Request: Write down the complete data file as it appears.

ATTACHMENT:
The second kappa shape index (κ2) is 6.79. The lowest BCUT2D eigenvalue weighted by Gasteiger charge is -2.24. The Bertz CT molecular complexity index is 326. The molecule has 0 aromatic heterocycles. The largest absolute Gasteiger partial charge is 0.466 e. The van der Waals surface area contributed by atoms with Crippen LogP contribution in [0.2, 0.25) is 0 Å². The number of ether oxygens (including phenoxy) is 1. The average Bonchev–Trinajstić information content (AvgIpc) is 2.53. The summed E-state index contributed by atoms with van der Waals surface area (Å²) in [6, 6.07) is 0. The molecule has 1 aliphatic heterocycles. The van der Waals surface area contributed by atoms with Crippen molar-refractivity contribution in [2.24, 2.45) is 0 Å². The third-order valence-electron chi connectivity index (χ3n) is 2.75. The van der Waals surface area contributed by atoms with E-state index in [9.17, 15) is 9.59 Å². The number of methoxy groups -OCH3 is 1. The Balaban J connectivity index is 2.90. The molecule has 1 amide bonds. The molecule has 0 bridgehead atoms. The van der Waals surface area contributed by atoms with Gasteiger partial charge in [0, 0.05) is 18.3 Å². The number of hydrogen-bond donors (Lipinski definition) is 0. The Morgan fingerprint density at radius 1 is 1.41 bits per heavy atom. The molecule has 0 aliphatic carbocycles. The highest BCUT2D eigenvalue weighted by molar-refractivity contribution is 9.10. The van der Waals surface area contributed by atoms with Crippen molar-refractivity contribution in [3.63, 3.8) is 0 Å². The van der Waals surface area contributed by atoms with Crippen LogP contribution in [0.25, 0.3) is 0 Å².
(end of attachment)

The second kappa shape index (κ2) is 6.79. The lowest BCUT2D eigenvalue weighted by Gasteiger charge is -2.24. The Bertz CT molecular complexity index is 326. The molecule has 0 aromatic heterocycles. The largest absolute Gasteiger partial charge is 0.466 e. The van der Waals surface area contributed by atoms with Crippen LogP contribution in [0.2, 0.25) is 0 Å². The number of ether oxygens (including phenoxy) is 1. The average Bonchev–Trinajstić information content (AvgIpc) is 2.53. The summed E-state index contributed by atoms with van der Waals surface area (Å²) in [6, 6.07) is 0. The molecule has 1 aliphatic heterocycles. The van der Waals surface area contributed by atoms with Crippen molar-refractivity contribution in [2.24, 2.45) is 0 Å². The third-order valence-electron chi connectivity index (χ3n) is 2.75. The van der Waals surface area contributed by atoms with E-state index in [9.17, 15) is 9.59 Å². The number of methoxy groups -OCH3 is 1. The Balaban J connectivity index is 2.90. The molecule has 1 amide bonds. The molecule has 0 bridgehead atoms. The van der Waals surface area contributed by atoms with Gasteiger partial charge in [0, 0.05) is 18.3 Å². The number of hydrogen-bond donors (Lipinski definition) is 0. The Morgan fingerprint density at radius 1 is 1.41 bits per heavy atom. The molecule has 0 aliphatic carbocycles. The highest BCUT2D eigenvalue weighted by molar-refractivity contribution is 9.10. The van der Waals surface area contributed by atoms with Crippen molar-refractivity contribution in [3.63, 3.8) is 0 Å². The van der Waals surface area contributed by atoms with Crippen LogP contribution in [0.25, 0.3) is 0 Å².